It’s what we do. And we’re getting more efficient at it.
It took wrestling fans nearly a decade before they outright revolted on Hulk Hogan. Bret Hart was a top-flight, main event babyface for only five years before we favored foul-mouthed, despicable midcard heel Steve Austin over him, while the same happened to co-top face Shawn Michaels on the same 1996 Survivor Series show against Psycho Sid. We booed The Rock out of the building against Austin, Hogan and Brock Lesnar in his last two years as a full-timer. We started booing John Cena not even a year into his run as the top face, and we never stopped. 
This is, in large part, a function of just how many more hours that WWE is on TV than the WWF was. 434 days of Punk’s reign had his face on television and pay-per-view more than Hogan’s in one-third the time. 
It’s also a function of the WWE co-opting everything cool and counterculture that their fans originate. I guess we can’t blame them; we’re willfully living in their “Universe,” so we’re willfully ceding ownership of our customs and mores to them the moment we use them at their shows. CM Punk’s pipe bomb, Fandango-ing, Boo-tista….and now the “Yes! Movement.”
Daniel Bryan flooding the ring and ringside area with fans to bait Triple H into granting him not only a Wrestlemania match with The Game but a spot in the main event was, unequivocally, a classic Raw segment and possibly a WM30-saving moment. It was the Austin beer truck for the meta generation (and a PG show). 
But two days later, it feels more like an end than a beginning. OK, maybe that’s a bit maudlin, but those who were less than swept up in the euphoria Monday night to point out that it was another example of WWE co-opting the cool were onto something. This almost makes me think we should grudgingly give WWE creative a bit more credit: maybe they had the foresight to know the money was in the chase with Bryan, and they were putting off making him the top guy until they needed him to be. They know the history of fans turning on the top guy. 
This is no reason for Bryan to not be the top babyface and main event Wrestlemania. The cost of never pulling the trigger on him would have been immeasurably worse than the eventual souring of Bryan as the top guy will be, because the chase can’t last forever and the biggest show of the year is the best time for said chase to end for your top babyface.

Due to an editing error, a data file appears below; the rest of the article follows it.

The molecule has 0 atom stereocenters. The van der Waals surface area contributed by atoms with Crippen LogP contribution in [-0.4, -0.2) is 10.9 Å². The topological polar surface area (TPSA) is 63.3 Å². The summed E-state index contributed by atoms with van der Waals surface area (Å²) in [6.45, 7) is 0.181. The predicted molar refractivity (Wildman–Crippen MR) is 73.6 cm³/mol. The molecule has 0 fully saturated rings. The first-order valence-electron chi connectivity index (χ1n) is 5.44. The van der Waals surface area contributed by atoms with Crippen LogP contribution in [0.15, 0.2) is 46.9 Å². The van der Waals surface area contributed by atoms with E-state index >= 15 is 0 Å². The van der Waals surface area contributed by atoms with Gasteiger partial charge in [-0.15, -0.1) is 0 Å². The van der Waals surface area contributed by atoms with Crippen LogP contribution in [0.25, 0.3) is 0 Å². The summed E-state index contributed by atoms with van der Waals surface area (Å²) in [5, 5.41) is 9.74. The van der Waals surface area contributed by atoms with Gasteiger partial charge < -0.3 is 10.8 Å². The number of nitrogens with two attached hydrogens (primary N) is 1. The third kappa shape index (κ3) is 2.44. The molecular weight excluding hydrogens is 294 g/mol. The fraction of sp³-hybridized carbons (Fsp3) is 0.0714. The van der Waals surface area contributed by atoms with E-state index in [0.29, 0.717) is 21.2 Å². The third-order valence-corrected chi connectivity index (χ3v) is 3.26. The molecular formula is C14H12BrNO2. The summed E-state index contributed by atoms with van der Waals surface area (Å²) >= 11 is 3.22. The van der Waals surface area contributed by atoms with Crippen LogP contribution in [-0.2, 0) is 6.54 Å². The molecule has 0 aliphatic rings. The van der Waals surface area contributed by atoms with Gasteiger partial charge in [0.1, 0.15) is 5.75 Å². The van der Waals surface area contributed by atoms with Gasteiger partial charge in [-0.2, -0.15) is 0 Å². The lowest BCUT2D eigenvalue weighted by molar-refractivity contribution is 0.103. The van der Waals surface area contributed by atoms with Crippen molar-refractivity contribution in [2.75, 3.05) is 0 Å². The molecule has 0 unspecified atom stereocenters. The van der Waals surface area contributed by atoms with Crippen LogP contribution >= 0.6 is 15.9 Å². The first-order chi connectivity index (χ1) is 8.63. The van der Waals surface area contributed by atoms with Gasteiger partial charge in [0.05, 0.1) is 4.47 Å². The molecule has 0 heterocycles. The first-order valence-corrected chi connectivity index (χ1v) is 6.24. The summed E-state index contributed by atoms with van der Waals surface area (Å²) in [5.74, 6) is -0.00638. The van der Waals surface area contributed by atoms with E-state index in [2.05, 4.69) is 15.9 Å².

And worrying what will happen down the road from a Bryan reign reminds me of a classic Mitch Hedberg quote, when asked if red wine gives him a headache: “Yeah, eventually. But the beginning and middle parts are amazing!” It’s a promising year with Bryan as The Man, even if we know roughly how it eventually ends.
But to bring this full circle, our other hero just might be waiting in the wings to fill that role when the fans decide it’s time for Bryan to either turn heel- like everyone but Cena has done after the fans soured on him as top babyface- or be cycled back down the card. This possibility likely had nothing to do with Punk’s decision to quit. But oh, does it make for some juicy possibilities. 
Punk will almost certainly be back. It’s funny, because so many fans wanted his 2011 absence after Money in the Bank to be prolonged to build the hype for his return with the “real” WWE championship. I never fully agreed with that, but maybe I was wrong. Because by leaving for real, even if he has no idea if or when he’s returning, he may have unwittingly sewn the seeds for his own ascension to the rarefied air Bryan’s currently reaching, air that Punk himself never quite reached.
As Daniel Bryan usurped the underdog darling role and took it to an even higher level, Punk got out before we got sick of him. 
He’s left Bryan to take that eventual hit solo, and as a result CM Punk could eventually rule the (WWE) Universe.